Letting Go of Fear

Letting Go of Fear

Lectionary Readings: Deuteronomy 26:1-11; Psalm 91:1-2, 9-16; Romans 10:8b-13; Luke 4:1-13

Let us pray: Lord, speak to us this morning through your Word, we pray. Send your Holy Spirit to this place to remind us of your truth. Be with us. We pray together in your holy name, Amen.

Letting Go of Fear

I don’t know about all of you, but I am loving this trend where Netflix and Amazon and everyone else makes their own shows, so now I can watch their shows along with everyone else’s.

And the ones I’ve seen have been good shows. One of my favorite shows that I’ve seen recently, for instance, was the Netflix show The Dragon Prince, which is about a land full of magic and dragons and elves and all sorts of other creatures. In this land, most creatures have some kind of magical gift and abilities, but humans do not. Instead, if humans want to do magic, they have to kill some other creature and take its magic.

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Not everyone is willing to do this. One of the human kings, for instance, King Harrow, strives to be a good king and a good man. He does not rely on magic. But then his neighboring kingdom’s queens come to him, begging for help: for they have had a famine for years, and their people are in danger of starving. King Harrow agrees to help them.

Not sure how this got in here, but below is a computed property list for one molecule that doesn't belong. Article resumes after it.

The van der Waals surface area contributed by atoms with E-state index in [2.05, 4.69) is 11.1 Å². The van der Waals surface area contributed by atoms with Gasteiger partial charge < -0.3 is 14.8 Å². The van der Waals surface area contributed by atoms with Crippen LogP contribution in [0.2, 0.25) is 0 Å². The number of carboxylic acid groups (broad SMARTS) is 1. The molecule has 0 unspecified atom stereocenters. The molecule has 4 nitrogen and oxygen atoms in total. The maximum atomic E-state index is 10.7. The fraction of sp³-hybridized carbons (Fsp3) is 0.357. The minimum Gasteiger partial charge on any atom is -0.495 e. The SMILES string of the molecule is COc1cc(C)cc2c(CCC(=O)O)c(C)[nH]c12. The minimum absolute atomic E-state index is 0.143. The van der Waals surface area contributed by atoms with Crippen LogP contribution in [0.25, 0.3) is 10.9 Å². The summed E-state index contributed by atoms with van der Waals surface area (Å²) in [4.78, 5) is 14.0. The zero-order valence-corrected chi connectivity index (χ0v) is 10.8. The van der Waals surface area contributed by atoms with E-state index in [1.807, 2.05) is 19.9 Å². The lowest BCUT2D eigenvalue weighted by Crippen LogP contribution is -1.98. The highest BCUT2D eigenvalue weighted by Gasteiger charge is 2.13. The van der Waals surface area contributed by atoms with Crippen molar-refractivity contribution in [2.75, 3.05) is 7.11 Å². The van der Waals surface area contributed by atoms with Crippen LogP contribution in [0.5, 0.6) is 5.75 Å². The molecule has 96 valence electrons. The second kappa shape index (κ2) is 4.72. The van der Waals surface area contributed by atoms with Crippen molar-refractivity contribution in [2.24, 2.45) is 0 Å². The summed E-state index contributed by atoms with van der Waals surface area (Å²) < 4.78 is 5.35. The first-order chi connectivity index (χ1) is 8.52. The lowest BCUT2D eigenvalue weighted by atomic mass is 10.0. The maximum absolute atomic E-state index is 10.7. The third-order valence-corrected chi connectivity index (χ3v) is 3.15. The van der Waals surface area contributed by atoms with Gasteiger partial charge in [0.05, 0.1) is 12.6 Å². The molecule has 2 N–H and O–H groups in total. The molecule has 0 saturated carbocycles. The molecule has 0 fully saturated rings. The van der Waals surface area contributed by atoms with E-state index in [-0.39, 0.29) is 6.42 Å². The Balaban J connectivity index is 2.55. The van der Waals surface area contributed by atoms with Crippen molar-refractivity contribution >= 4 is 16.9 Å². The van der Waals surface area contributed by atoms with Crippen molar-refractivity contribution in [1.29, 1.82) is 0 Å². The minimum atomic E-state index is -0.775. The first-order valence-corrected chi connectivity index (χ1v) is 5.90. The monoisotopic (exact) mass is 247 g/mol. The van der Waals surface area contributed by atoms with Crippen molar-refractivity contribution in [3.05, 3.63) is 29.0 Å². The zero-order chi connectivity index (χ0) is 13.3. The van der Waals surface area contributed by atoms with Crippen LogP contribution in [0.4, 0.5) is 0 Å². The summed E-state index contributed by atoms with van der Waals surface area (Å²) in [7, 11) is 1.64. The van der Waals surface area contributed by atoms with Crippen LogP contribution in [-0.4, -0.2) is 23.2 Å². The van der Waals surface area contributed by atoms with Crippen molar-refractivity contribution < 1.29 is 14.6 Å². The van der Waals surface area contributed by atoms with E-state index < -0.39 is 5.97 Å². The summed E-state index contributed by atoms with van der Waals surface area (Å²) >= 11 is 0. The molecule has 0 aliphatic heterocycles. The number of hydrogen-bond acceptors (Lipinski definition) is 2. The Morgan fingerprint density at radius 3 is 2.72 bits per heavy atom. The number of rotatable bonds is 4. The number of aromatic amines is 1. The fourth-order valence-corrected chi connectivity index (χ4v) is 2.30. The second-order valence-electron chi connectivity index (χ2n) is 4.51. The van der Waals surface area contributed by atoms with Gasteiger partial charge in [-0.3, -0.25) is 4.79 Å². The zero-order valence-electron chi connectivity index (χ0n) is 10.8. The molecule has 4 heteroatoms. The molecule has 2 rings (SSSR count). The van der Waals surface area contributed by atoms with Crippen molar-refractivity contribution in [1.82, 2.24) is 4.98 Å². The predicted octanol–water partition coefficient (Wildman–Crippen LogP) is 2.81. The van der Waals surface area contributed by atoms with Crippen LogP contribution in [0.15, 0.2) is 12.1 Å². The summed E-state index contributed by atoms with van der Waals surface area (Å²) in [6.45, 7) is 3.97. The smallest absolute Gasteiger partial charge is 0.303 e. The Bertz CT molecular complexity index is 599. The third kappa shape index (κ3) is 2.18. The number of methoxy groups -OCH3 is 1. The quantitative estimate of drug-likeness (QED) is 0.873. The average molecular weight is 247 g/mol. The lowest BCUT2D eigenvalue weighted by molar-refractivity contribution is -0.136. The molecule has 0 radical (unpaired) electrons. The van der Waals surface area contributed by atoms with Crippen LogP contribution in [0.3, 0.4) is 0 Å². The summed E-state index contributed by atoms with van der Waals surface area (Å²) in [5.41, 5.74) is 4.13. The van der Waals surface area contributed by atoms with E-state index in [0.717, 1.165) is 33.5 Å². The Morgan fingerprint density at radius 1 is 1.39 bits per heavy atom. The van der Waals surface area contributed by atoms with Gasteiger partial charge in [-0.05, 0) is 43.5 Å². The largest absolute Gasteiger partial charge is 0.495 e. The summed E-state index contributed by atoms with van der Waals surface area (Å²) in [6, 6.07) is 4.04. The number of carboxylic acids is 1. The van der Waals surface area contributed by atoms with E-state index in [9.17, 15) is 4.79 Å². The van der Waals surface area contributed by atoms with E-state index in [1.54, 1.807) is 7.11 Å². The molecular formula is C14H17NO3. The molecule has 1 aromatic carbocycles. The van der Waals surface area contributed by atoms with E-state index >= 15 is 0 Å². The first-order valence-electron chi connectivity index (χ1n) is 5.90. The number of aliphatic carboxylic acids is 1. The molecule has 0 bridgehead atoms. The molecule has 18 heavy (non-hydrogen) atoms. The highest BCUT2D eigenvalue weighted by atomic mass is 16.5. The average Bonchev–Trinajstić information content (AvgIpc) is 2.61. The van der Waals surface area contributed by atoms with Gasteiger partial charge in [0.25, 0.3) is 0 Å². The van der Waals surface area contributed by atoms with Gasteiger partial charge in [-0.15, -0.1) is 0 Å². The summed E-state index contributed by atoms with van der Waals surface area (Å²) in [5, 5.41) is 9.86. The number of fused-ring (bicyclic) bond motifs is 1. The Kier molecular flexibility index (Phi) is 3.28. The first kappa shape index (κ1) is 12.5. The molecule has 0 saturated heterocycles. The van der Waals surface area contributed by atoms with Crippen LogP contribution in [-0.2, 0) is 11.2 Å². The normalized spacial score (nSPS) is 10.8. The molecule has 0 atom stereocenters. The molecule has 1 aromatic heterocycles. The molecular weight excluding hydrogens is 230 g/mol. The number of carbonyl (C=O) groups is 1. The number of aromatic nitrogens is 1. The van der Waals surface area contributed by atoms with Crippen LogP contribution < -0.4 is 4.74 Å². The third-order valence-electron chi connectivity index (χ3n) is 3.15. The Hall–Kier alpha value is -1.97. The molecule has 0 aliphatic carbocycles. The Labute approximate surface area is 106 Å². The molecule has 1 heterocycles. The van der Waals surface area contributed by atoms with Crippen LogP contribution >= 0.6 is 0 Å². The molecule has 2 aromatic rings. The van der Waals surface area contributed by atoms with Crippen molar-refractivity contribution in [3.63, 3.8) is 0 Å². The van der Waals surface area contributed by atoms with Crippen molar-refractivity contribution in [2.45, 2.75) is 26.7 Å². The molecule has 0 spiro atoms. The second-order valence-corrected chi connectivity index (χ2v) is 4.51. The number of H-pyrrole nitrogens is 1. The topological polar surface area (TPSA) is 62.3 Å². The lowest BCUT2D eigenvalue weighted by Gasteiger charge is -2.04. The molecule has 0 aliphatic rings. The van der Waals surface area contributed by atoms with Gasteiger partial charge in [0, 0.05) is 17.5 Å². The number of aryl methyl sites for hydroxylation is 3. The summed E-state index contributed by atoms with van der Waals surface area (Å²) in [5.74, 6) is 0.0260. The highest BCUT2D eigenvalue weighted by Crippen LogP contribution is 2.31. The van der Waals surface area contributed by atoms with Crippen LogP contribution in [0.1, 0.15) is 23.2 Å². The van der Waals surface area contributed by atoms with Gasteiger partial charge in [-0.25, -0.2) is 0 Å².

The king’s main advisor reminds the king that they barely have enough to feed their own people, that they certainly don’t have the resources to feed a hundred thousand more people. If they share their resources, they will only ensure that some of their people die as well. But King Harrow refuses to let people starve while he could do something about it.

The advisor Viren suggests a solution: if they can find and kill a titan, he can use its magic to grow food through the winter and feed everyone–not only this winter, but for years to come. 

No one knows if titans are intelligent. Everyone knows that they live in enemy territory. But they go, and they find the titan and kill it by ripping out its heart, and the magic is done and the people are saved. 

This storyline has stuck with me. It feels so relatable (other than the dragons and magic and whatnot, of course). How often do we say, ‘There isn’t enough right now, but if I just do this one thing, there will be enough? Not only enough, but more than enough, so that I will never have to worry again? I know it’s questionable–if I’m honest, what I’m doing doesn’t feel quite right–but it’s only the one time. Then I’ll have enough.” And how often do we fear not having enough, and act from that fear without thinking of what’s right? 

And yet in our Scriptures, something else is happening. We have our text from Deuteronomy, a book mostly made up of the specifics of the Law, that is, the way that Israel should act when it came into the land of Israel. Our passage today is no different: it is an instruction about the first fruits, that is, the very first of the harvest each year. The people are instructed to go to the temple with their first fruits and dedicate it to God. A priest takes it, lays it before the altar as the farmer says a litany to remember the people’s history before the altar, and then the food is given to the priests and their families and anyone else who needs it.